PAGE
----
In the event management industry, we like to show off pictures of our BIG events and the mass of people who attend them. But in my years of experience, I’ve facilitated many small, lower cost, but just as relevant events that increased business. These more exclusive, intimate events can make a customer feel special and like a VIP versus being among the masses at large user groups or giant parties. Don’t get me wrong, there’s a place for the masses, but you can still provide a wonderful experience for your prospects, clients and partners with less budget and a lot more personality. Here are five steps to help get you there:

  1. Know your audience – Have they been clients for a long-time? Are there targeted prospects you want to include? Are you planning on including channel partners to stay top of mind? Are they mostly male or female? This may sound silly but many times companies try to “be everything to all” and you end up having too many of one and none of the others, usually resulting in no clients/prospects and only partners and staff in attendance. In addition, knowing your audience’s interests will help steer you down the path of the type of event. Do they like hockey, baseball, cocktail hours, harbor cruises, cooking, art and wine, etc.? Knowing who the event is targeted for and the objective of the event, will help shape the right experience for the right group.

  2. Location, location, location – this isn’t just about venue. In sales terms, this can be a region, patch, and/or territory and this has a lot to do not only with potential venues but how many of your target audience are located there. Are there tons of customers/prospects in a particular city? If you’re focusing on customers/prospects but there aren’t many located in Jacksonville, Florida, for example, having an event there is probably not the best bang for your buck. Consider where you will have the biggest audience.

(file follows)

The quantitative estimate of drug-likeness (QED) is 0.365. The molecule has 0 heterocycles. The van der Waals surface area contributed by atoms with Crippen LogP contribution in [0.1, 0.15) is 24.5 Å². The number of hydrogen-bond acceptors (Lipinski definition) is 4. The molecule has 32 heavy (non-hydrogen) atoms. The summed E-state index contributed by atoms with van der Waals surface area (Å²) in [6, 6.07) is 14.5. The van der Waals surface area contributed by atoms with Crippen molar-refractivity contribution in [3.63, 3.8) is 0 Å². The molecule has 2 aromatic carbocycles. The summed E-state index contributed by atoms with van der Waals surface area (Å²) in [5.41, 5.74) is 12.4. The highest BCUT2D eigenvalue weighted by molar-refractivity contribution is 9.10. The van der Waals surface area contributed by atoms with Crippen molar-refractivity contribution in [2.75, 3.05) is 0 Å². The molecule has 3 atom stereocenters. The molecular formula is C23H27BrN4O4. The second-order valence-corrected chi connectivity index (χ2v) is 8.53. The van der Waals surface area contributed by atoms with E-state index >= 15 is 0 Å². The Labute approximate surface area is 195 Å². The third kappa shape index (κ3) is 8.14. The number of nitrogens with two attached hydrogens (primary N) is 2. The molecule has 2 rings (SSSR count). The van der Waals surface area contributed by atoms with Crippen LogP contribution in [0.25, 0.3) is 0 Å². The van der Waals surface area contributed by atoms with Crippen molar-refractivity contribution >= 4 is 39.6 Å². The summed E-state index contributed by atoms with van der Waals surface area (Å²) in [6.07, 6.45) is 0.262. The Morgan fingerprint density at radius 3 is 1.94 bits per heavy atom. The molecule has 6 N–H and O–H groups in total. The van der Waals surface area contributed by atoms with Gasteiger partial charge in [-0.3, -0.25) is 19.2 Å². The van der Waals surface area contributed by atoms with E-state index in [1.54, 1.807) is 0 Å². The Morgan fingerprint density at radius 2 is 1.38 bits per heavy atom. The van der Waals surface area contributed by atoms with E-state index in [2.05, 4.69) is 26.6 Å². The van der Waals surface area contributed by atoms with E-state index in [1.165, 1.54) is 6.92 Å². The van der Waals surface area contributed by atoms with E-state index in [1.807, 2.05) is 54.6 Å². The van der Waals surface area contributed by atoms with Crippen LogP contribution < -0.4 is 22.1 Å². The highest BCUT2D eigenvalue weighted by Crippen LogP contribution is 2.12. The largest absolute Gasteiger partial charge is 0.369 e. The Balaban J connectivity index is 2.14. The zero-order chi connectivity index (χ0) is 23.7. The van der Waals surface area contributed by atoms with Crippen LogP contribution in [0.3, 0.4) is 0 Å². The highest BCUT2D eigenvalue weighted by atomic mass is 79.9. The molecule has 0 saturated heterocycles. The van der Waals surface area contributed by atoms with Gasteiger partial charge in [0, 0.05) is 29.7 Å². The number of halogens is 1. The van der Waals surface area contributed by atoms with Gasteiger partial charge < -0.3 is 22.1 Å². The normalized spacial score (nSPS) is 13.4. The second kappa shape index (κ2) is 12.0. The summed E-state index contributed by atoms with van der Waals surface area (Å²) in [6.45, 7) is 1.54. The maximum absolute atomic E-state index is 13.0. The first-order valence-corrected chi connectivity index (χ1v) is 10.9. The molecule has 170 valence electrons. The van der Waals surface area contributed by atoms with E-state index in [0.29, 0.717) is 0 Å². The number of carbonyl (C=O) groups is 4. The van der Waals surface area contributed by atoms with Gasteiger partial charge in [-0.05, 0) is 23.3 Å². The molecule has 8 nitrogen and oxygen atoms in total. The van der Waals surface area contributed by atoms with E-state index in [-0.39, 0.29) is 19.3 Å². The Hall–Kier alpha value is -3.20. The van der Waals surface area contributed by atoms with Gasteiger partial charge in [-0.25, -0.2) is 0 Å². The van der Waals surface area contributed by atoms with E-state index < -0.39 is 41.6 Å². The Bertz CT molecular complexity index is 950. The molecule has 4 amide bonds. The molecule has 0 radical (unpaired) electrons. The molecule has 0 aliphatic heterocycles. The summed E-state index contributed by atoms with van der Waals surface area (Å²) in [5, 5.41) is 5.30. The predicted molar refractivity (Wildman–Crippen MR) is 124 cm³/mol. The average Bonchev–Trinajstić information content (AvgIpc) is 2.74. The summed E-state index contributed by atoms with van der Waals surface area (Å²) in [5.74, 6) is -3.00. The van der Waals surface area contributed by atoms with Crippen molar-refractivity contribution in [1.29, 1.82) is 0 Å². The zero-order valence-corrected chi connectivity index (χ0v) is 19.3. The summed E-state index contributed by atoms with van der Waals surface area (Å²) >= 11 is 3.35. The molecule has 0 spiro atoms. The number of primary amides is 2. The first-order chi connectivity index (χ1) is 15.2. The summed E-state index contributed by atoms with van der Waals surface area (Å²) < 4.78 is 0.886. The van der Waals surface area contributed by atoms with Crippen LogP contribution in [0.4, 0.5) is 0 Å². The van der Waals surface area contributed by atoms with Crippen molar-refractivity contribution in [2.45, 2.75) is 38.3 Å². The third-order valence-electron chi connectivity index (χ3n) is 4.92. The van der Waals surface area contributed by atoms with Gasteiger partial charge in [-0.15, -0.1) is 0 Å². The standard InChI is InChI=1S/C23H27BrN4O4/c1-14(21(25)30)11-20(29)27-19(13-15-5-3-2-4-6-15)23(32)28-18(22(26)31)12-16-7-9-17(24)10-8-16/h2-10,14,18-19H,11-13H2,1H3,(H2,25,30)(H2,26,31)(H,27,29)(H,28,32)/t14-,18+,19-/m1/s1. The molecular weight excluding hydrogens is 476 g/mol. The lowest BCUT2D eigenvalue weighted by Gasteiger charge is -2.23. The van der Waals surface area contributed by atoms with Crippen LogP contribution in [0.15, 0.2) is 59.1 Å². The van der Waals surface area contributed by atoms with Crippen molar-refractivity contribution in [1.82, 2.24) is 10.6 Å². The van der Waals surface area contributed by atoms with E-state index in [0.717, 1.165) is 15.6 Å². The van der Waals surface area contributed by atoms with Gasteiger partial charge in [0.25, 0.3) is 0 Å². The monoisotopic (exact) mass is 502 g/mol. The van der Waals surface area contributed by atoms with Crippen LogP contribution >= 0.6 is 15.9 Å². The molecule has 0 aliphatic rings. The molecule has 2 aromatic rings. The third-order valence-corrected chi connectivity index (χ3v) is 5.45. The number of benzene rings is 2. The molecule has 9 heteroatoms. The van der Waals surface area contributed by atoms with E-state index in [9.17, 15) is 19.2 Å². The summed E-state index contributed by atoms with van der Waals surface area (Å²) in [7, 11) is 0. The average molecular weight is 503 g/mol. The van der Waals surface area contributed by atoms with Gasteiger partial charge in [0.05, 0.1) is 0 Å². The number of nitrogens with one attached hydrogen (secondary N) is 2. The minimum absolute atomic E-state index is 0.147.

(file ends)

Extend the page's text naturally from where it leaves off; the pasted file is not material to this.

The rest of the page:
3. Time of year – things across the country are seasonal. Once you’ve determined your audience and have an idea or two on location, think about what may be going on during the seasons. Is it hockey season in Minneapolis? Spring Training in Arizona or Florida? Are there any big-name concerts coming up in the territory? The territory and time of year seasonal activities, can also help drive attendees and even the date in many cases. But again, know your audience.

  4. Having sales people involved-  Will they be creating the lists to invite? Will they be doing much of the footwork to get clients/prospects to attend? This has a lot to do with how to market the event and their objective for the event. If sales people are the ones driving the event, they themselves have a lot at stake as well. They want the business!

  5. Create the experience that is the best fit based on above – Sometimes a simple Lunch & Learn or Wine at 5 are exactly what is the best experience for introducing yourself if you’ve just taken over a fresh territory. Renting a suite at a Rockies game to host clients and invite high-level prospects can be exactly what fits for an audience in Denver on a mid-week summer evening. These allow for smaller, more intimate settings and greater conversations not only to create sales opportunities, but also build relationships for down the road.

Smaller, personalized events are just as relevant and important as big events, but if you have a limited budget and it must spread across multiple regions, clients, etc., the advantage of smaller events the ability to create an authentic and personalized experience for your attendees which ultimately grows the relationship and potentially their business with you. In addition, you may find that you can do more of them!

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